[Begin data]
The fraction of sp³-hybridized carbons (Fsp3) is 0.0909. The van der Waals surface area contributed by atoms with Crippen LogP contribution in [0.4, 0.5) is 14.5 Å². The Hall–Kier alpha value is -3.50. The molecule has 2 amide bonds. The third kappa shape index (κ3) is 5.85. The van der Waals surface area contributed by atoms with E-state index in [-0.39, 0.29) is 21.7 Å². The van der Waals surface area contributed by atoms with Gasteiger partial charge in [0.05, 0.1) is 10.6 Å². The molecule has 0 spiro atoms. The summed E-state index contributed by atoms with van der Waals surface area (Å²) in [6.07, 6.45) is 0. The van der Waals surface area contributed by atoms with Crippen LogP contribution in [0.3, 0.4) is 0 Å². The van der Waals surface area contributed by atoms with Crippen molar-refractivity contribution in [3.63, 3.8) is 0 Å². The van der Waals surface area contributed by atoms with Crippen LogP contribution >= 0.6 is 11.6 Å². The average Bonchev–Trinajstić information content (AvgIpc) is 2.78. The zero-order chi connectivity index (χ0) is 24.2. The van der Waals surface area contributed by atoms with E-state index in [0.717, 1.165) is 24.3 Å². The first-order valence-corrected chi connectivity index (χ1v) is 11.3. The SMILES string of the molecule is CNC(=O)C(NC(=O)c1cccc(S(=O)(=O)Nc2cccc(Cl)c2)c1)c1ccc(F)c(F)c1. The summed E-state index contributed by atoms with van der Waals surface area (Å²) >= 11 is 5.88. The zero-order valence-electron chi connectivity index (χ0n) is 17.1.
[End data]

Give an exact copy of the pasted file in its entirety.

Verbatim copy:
The fraction of sp³-hybridized carbons (Fsp3) is 0.0909. The van der Waals surface area contributed by atoms with Crippen LogP contribution in [0.4, 0.5) is 14.5 Å². The Hall–Kier alpha value is -3.50. The molecule has 2 amide bonds. The third kappa shape index (κ3) is 5.85. The van der Waals surface area contributed by atoms with E-state index in [-0.39, 0.29) is 21.7 Å². The van der Waals surface area contributed by atoms with Gasteiger partial charge in [0.05, 0.1) is 10.6 Å². The molecule has 0 spiro atoms. The summed E-state index contributed by atoms with van der Waals surface area (Å²) in [6.07, 6.45) is 0. The van der Waals surface area contributed by atoms with Crippen LogP contribution in [0.3, 0.4) is 0 Å². The van der Waals surface area contributed by atoms with Crippen molar-refractivity contribution in [3.63, 3.8) is 0 Å². The van der Waals surface area contributed by atoms with Crippen LogP contribution >= 0.6 is 11.6 Å². The average Bonchev–Trinajstić information content (AvgIpc) is 2.78. The zero-order chi connectivity index (χ0) is 24.2. The van der Waals surface area contributed by atoms with E-state index in [0.717, 1.165) is 24.3 Å². The first-order valence-corrected chi connectivity index (χ1v) is 11.3. The SMILES string of the molecule is CNC(=O)C(NC(=O)c1cccc(S(=O)(=O)Nc2cccc(Cl)c2)c1)c1ccc(F)c(F)c1. The summed E-state index contributed by atoms with van der Waals surface area (Å²) >= 11 is 5.88. The zero-order valence-electron chi connectivity index (χ0n) is 17.1.